Better With Time

Not long ago, my wife and I took our toddler son to get new shoes. We found a pair we liked,  so the sales woman put them on our fidgety son, and then said, “Okay, little fella. Why don’t you walk around with your grandpa and see how those feel.”

I’m sure I actually heard my wife snort.

Okay. I get it. I’m an “older” father. When my son was on infant formula, I should have been on Grecian Formula (cue rim shot). But come on!

I pray that I’m a better father now than when I was many years ago. Fatherhood is a journey that can only be fully absorbed by those who have children. Many people think they know a lot about parenting…until they have children.

What would you say to someone who said, ” I want to be a father, but I just don’t want to have children. It takes time and effort to raise kids.”?

You’d think the person really didn’t understand fatherhood. Right?

Well, it’s that way in writing also. There are lots of people who want to be published authors, but they don’t want to put in the time and effort to sit down and write. Or if they do plop down in front of the keyboard, they suddenly realize that it’s harder than they imagined.

But writers–like fathers–learn as they go. Experience is a great teacher. So stay humble, teachable, and alert. There are many lessons to learn in life if you’re willing to put in the time and effort.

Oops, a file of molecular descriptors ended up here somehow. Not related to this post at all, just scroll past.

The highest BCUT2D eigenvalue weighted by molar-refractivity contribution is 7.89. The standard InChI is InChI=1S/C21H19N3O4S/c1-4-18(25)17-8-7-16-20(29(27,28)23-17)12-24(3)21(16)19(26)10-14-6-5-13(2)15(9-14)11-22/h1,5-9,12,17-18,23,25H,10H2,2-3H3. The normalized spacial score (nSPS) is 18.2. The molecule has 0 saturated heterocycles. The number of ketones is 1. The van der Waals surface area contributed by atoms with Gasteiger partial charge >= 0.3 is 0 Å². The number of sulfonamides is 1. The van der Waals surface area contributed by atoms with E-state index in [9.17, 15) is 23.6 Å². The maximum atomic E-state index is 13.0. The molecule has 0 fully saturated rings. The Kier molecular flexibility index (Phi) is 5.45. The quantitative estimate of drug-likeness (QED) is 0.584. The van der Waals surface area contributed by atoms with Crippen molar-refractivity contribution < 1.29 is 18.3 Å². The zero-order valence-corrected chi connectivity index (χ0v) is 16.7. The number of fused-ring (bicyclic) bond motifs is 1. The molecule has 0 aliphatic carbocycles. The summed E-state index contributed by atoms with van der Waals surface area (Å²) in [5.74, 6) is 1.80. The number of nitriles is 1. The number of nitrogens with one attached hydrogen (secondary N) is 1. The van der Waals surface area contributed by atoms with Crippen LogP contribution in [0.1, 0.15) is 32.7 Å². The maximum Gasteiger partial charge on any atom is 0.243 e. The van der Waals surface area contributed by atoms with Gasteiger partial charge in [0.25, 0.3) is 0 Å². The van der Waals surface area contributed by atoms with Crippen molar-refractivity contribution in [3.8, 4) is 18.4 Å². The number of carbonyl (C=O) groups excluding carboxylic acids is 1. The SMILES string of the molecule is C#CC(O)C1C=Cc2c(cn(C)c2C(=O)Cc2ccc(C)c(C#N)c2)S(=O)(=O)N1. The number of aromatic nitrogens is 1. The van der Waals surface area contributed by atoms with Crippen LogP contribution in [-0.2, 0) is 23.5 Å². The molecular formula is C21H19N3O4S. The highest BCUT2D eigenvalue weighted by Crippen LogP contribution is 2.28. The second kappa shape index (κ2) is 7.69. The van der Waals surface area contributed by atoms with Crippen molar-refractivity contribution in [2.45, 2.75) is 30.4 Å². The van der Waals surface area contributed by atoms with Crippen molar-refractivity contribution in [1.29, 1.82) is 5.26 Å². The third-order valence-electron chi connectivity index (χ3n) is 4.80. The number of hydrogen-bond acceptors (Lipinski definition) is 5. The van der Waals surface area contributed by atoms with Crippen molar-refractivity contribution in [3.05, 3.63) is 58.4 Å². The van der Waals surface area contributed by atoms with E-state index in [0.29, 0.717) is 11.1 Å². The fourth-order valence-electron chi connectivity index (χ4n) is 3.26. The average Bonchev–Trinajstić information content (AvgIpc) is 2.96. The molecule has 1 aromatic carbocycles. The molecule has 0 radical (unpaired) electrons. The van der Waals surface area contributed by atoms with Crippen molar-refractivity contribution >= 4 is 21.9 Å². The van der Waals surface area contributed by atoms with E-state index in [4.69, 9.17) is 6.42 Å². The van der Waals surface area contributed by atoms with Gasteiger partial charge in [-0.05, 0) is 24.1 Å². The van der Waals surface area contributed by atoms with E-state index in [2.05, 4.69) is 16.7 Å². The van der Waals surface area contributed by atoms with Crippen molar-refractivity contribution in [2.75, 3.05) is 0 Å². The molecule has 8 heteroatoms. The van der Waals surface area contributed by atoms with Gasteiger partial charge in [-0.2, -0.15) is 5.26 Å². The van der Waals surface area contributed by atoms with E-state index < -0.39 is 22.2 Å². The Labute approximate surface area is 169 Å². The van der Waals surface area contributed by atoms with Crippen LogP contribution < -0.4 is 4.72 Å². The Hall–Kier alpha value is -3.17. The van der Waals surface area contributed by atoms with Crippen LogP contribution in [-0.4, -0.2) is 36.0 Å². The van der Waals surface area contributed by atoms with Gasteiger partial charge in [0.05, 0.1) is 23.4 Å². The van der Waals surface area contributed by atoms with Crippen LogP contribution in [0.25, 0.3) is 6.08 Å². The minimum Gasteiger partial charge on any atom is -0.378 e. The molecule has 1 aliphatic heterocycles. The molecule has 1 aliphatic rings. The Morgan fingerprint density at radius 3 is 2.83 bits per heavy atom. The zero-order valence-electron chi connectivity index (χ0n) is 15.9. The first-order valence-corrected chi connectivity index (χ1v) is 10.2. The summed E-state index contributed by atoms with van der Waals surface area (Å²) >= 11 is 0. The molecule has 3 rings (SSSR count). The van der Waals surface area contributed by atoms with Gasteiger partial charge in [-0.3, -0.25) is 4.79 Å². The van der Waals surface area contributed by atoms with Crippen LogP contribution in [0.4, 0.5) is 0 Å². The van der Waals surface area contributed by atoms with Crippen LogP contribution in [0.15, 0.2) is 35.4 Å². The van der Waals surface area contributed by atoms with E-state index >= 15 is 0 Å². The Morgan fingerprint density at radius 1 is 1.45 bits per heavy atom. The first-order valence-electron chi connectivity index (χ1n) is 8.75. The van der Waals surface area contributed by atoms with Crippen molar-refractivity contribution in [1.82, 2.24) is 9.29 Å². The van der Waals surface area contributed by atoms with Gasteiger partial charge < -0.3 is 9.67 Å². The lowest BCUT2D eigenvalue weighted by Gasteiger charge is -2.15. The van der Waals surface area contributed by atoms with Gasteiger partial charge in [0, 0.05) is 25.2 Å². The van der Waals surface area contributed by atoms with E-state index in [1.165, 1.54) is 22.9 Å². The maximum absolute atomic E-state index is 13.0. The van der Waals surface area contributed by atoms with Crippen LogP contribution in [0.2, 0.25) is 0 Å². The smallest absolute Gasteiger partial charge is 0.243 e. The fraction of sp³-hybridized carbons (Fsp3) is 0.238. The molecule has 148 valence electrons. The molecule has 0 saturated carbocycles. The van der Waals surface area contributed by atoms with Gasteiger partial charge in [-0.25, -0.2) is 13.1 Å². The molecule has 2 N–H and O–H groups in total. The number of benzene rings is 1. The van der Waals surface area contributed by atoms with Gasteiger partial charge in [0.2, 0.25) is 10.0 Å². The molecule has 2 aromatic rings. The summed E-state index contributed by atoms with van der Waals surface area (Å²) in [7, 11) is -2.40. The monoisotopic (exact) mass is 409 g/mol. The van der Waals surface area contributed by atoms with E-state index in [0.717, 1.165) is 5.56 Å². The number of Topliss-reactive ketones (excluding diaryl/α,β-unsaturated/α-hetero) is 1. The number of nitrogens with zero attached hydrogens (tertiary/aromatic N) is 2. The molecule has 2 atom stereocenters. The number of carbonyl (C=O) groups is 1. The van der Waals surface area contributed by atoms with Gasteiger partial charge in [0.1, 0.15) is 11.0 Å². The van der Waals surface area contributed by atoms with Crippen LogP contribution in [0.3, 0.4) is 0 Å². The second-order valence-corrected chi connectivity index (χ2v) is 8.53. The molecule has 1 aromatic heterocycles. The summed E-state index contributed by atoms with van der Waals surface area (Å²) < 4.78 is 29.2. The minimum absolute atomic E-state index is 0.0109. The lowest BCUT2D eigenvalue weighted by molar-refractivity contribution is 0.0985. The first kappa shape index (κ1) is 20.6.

How have you grown as a writer?

2 Comments

Filed under Christian Fiction, Christian Growth, family, Writing

2 responses to “Better With Time

  1. Love this, because it is such a journey. A long, fascinating process that I have been moulded and shaped in ways I never dreamed–even if it’s taking eons longer than I expected and feel like I keep reinventing the wheel. If find myself not being discouraged as easily with other challenges in life and say to myself and to others, ‘why not?’ more and more. Most importantly, God and I are having a blast as he wows me at every turn of the page. Love your writing, Larry. Enjoy ACFW for me. I want to hear EVERYTHING when you get back. My disappointment, in this summer’s disjointed circumstances jumping up to block my path to Dallas, has turned to extreme thankfulness and awe that I am going to be exactly were I need to be. Prayers go with you, friend!

  2. Kelly,
    I have to admit I’m very excited to be heading to Dallas. I believe in the story I’m pitching, and hope I have many chances to tell people about it. I suppose my biggest goal is to make a connection with an agent that can become a close friend and ally for many years–and many books to come.

    I wish you the best in your writing.

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